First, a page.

How Do I Know My Baby Is Getting Enough Breast Milk?

 

As a new mom, there are so many things you’re attempting to keep track of with your new baby around; it can seem like the list never ends. You may struggle with how to know if your baby is getting enough breast milk and worry that he or she isn’t.

Worries, like these, are completely normal; in fact, many new moms are concerned about breast milk intake!  

Listed below are some common signs that your baby is, indeed, getting enough breast milk to learn, grow, and develop as expected. If you notice these signs in your baby, just keep up the great work

On the other hand, if these signs are not present in your baby, use some of the tips at the bottom of this post to help your baby begin to get more breast milk during feeding sessions.

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Signs of a well fed baby:

Baby regains birth weight within two weeks

All babies will lose some of their birth weight after delivery—scary, right? Weight loss in a newborn is completely normal, especially during the first 24 hours after birth.

When fluids are given to a mother during delivery, babies receive these fluids through the placenta, too! So give your baby some time to lose that water weight.

After the initial weight loss, we expect babies to slowly regain back to their original birth weight by week two.

Baby has enough wet and poopy diapers

Knowing how much breast milk your baby is taking in at the breast can be very difficult. Bottles clearly show how much milk has been removed, but, unfortunately, our breasts don’t show intake as clearly!

So, how can we measure what baby is getting? The easiest way is to watch your baby’s diaper output.

Expect one poopy and one wet diaper for each day since birth (i.e. one of each on the first day and three of each on day three postpartum).

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Baby seems satisfied after a feeding

Babies are really good at showing us how they are feeling. If your baby is acting unsatisfied or seems hungry immediately after a feeding, he or she may not be receiving enough milk at the breast.

Your breast will likely feel emptier after a good feeding.

Baby stays awake for a full feeding

Babies are naturally tired and spend a lot of time sleeping, making it hard to keep them awake for long periods of time.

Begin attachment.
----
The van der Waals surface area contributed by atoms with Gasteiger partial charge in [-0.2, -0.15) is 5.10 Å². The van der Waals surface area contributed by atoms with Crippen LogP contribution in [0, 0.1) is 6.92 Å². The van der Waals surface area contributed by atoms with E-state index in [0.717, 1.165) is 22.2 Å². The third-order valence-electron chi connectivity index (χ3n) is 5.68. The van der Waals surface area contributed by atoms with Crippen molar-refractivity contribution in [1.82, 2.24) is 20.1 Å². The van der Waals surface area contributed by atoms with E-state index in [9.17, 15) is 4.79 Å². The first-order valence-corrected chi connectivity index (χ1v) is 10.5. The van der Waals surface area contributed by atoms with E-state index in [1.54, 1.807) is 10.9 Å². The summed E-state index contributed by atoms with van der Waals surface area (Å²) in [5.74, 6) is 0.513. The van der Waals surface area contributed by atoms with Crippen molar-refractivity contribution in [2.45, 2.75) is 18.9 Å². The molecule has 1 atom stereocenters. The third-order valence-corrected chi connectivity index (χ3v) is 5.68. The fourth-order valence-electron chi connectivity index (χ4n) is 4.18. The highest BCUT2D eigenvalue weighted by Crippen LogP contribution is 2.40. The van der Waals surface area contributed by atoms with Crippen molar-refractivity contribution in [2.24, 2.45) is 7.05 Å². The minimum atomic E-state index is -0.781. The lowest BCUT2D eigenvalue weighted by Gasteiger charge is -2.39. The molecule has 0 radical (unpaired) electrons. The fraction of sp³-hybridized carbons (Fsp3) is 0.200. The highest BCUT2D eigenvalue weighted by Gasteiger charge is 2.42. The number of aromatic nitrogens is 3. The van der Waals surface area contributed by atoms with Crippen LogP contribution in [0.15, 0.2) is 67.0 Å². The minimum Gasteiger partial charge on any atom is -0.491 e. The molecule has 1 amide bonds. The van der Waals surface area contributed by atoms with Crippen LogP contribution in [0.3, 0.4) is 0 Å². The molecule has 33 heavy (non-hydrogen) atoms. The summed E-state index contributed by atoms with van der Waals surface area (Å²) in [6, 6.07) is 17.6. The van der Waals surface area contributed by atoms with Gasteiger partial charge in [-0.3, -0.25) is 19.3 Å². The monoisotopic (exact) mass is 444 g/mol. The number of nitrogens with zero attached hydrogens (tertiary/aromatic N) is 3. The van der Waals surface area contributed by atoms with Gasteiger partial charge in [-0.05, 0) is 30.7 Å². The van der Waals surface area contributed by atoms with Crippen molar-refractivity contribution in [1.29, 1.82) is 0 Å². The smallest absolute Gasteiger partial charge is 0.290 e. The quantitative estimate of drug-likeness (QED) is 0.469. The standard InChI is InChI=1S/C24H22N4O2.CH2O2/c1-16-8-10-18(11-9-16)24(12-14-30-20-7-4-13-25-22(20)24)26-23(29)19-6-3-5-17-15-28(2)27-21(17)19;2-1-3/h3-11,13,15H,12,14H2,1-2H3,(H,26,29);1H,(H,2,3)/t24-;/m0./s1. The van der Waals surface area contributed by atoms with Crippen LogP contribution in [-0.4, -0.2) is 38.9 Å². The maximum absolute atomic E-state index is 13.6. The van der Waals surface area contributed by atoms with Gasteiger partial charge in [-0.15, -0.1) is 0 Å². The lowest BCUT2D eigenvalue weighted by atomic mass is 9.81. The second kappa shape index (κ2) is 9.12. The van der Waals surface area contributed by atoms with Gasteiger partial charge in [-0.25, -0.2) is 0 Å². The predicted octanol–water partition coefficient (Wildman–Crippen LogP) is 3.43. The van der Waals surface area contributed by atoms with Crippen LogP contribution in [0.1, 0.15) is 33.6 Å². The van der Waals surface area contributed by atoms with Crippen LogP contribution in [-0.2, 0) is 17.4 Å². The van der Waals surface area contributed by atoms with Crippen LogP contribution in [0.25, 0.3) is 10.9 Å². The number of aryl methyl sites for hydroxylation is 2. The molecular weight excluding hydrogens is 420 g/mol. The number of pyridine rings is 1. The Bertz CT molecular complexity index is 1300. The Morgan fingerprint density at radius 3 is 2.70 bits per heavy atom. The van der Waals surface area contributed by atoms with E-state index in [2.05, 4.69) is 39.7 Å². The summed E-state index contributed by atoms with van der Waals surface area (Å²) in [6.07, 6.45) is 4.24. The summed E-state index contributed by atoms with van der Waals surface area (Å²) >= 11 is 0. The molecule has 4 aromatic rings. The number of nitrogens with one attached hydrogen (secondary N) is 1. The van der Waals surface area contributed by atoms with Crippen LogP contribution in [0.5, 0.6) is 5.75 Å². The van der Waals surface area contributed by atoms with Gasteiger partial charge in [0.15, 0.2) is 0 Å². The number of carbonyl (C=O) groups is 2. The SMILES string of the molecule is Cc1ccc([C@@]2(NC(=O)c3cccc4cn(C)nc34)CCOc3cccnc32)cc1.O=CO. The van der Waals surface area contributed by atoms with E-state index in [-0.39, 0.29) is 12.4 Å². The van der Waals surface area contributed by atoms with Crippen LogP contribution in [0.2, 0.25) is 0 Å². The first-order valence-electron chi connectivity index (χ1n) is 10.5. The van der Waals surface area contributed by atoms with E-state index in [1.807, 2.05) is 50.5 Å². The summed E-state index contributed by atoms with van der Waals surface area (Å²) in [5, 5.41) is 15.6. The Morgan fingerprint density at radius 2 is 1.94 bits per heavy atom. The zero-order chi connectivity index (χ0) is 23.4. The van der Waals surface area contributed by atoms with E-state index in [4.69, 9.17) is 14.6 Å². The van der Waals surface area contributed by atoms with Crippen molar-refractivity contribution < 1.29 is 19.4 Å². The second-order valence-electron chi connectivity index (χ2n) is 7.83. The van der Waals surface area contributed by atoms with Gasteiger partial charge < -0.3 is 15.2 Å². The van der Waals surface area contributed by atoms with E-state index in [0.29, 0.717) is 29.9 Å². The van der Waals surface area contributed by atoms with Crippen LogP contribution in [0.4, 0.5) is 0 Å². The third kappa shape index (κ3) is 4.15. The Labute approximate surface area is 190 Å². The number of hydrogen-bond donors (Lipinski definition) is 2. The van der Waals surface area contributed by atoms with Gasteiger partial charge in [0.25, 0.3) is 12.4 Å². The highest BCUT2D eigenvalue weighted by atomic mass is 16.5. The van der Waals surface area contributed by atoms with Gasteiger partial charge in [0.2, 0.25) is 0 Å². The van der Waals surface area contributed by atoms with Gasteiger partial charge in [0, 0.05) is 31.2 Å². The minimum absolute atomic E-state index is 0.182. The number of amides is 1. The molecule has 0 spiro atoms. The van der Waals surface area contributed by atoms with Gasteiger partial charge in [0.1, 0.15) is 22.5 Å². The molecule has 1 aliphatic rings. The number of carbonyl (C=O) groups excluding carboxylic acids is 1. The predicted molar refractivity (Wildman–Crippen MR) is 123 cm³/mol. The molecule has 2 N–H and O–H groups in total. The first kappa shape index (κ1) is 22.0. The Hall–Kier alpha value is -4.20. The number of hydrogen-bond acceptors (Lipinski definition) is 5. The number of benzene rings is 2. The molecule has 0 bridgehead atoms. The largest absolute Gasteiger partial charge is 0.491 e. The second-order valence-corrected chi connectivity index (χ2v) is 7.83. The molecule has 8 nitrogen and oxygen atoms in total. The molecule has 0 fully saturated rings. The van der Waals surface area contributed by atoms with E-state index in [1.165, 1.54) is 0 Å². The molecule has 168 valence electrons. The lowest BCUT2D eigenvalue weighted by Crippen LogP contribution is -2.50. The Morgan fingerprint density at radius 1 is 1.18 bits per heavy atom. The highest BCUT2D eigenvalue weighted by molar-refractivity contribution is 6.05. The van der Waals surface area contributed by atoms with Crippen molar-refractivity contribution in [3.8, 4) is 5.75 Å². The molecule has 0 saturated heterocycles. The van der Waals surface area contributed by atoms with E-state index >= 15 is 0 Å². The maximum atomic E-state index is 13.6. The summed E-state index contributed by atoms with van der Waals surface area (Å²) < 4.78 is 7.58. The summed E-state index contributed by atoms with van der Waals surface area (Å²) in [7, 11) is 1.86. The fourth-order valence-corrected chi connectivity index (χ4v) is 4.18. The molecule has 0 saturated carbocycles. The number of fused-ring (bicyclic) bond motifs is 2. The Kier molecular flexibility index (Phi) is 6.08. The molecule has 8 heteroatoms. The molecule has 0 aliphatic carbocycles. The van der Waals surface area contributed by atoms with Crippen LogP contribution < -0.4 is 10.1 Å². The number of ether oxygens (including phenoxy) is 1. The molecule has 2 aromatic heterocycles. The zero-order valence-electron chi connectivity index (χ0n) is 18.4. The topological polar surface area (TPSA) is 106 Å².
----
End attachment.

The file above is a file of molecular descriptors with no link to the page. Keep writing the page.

Especially at the beginning, your baby will likely fall asleep during most feedings. Falling asleep before a feeding session is over will keep your baby from getting all the breast milk they need.

Baby nurses frequently and wakes up when hungry

If your baby is waking up frequently (meaning 8-12x/day) to feed, that is a really good sign he or she is getting enough! Sounds backwards, huh?

Babies who don’t wake often to feed and sleep longer periods of time don’t have the energy necessary to be awake and alert


Baby is alert and active for some periods of time during the day

Again, anytime baby is awake for a period of time, it’s a good sign that they have adequate energy intake.

Enjoy those interactive times with your baby. When a baby is undernourished, they will be extremely lethargic and will not have these times of being quiet and alert with you.

If you are noticing that any of the signs on this list above are not occurring with your baby, it is a good idea to try to find ways to help your baby get more breast milk.

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Here are a few main tips of things that will naturally help your baby get more from the breast:

Help keep baby awake for the whole feeding

Birth is an exhausting event for both mother and baby. Babies spend a lot of their first few days, and even weeks, sleeping in order to recuperate from the birthing experience.

Sleep is very important for a new baby, but if a baby is falling asleep in the middle of the feeding without finishing, this will likely lead to a risk of underfeeding.

When your baby starts to drift off to sleep (because every baby will), try to find ways to wake your baby back up.

Your baby may need your help to stay awake for the entirety of a feeding. This is also a great job to give partners, family, and friends to help with!

Let baby finish on one side before switching

Small babies can take some time to feed. Don’t rush the feeding by switching sides too early. How early is too early? Babies will generally stimulate multiple different let downs within a feeding, so let them continue to suck until those let downs are no longer happening.

Most babies will naturally let go of the breast when they are done. If you do happen to switch breasts too early, no worries! You can switch back again and offer each breast multiple times during a feeding session.

Massage and compress your breast while breastfeeding

Breastfeeding is hard work for a baby. If baby isn’t getting enough at the breast, anything we can do to make it easier on the baby is awesome.

Breast compressions and massaging in circular motions around the breast while baby is feeding can help baby get more milk without putting in extra effort.

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Again, these are common worries to have at the beginning of your breastfeeding journey. Remember that your body was made to breastfeed and that your body is capable of making everything that you baby needs it to, as long as you give it a chance!

Keep putting your baby to the breast and don’t be afraid to seek help from a professional if you are noticing things aren’t getting better. Keep up the hard work momma!

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